Abigail has appeared for families at inquests involving deaths in custody where coroners must sit with jurors. In July 2020, Abigail demonstrated to Inn students the role of counsel for a bereaved family in a mock coroners’ inquest convened before Her Majesty’s Senior Coroner for Inner West London. The day was filmed to be used as an advocacy teaching aid. Abigail persuaded the Coroner that a finding of suicide would be unsafe and should not be made after a hanging where there had been no toxicology tests obtained to demonstrate whether the deceased had consumed cocaine.

She appears in the Court of Appeal Civil Division to defend applications to commit to prison – whether for breaches of High Court all-assets restraint orders or insurance cash-for-cash frauds.

Abigail has a busy practice challenging search warrants, production orders and assets freezing orders. She attends on site at business offices when HMRC executes searches and she sits in with solicitors to advise on interviews under caution by foreign investigators liaising with HMRC.

Abigail has been a guest lecturer for psychiatry registrars since 2012 at the Institute of Psychiatry, Psychology and Neuroscience (the IoPPN). She holds a diploma in forensic medical science, the Dip.FMS, awarded after competitive examination by the Worshipful Society of Apothecaries in conjunction with Barts and the London School of Medicine.

Abigail has served since 2017 to present (2021) on the independent Forensic Science Advisory Council of the Forensic Science Regulator. Abigail also serves on two Home Office committees – the Biometrics and Forensics Ethics Group and the Forensic Science Regulatory Committee.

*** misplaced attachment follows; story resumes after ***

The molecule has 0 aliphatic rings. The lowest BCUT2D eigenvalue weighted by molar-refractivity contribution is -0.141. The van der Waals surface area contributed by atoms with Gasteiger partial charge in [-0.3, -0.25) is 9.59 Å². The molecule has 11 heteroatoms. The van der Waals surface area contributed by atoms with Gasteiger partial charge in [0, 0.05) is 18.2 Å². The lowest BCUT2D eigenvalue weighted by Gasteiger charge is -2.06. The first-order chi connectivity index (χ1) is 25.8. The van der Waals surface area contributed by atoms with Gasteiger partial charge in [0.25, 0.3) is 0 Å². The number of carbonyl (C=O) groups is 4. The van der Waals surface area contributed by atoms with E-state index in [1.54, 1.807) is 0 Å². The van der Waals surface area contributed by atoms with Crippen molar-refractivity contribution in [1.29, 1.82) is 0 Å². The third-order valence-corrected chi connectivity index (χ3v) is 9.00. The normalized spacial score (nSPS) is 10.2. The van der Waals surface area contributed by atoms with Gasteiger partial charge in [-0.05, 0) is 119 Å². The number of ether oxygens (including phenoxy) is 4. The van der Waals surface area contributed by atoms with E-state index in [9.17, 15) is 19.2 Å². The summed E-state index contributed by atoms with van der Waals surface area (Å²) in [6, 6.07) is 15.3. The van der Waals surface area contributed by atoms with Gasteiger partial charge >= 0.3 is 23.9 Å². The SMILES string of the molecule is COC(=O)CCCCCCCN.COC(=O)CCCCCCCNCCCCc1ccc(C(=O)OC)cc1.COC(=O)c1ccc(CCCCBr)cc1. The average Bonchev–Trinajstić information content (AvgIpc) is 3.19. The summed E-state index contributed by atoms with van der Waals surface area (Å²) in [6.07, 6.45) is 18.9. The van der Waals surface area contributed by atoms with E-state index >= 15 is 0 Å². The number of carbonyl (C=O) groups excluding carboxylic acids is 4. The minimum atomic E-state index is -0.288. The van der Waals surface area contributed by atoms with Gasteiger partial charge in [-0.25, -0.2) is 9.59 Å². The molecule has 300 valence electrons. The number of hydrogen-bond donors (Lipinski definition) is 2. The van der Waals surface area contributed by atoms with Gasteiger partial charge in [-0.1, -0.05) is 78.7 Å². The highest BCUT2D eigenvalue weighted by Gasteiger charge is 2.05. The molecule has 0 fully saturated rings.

By invitation, she attends the ‘Science and the Law’ programme of lectures at the Royal Society.

Abigail serves on the Bar Council’s Law Reform Committee. She was elected by her peers to serve on the Criminal Bar Association from 2017 to 2020 and drafted responses to various consultations.

Law reform is of real interest to Abigail. She serves as a committee member of an independent law reform organisation, the Criminal Law Reform Now Network (CLRNN), established in 2017 and funded by the Arts and Humanities Research Council, founded by academics at Oxford and Cambridge. CLRNN hosts university conferences on law reform at Oxford and Cambridge. In 2016, Abigail gave a lecture on English law reform at All Souls College, University of Oxford, to a delegation of standing law commissioners from the Nordic countries. Between 2007 and 2009, Abigail was the secretary of the Oxford Pro Bono Publico (OPBP) whilst a graduate student. The programme is run by the Law Faculty of the University of Oxford: it assists solicitors and barristers and prepares reports for committees such as the Joint Committee of Human Rights. In 2008 Abigail was one of the OPBP Burma (Myanmar) research team consisting of a group of postgraduate law students whose report was published in April 2008.

Abigail is a co-author of The Drugs Offences Handbook first published by Bloomsbury Press in 2018.

Abigail’s much younger and brilliant barrister brother at Lamb Chambers is a Waterstones best-selling author now on to his second edition of ‘A Practical Guide to the Small Claims Track’.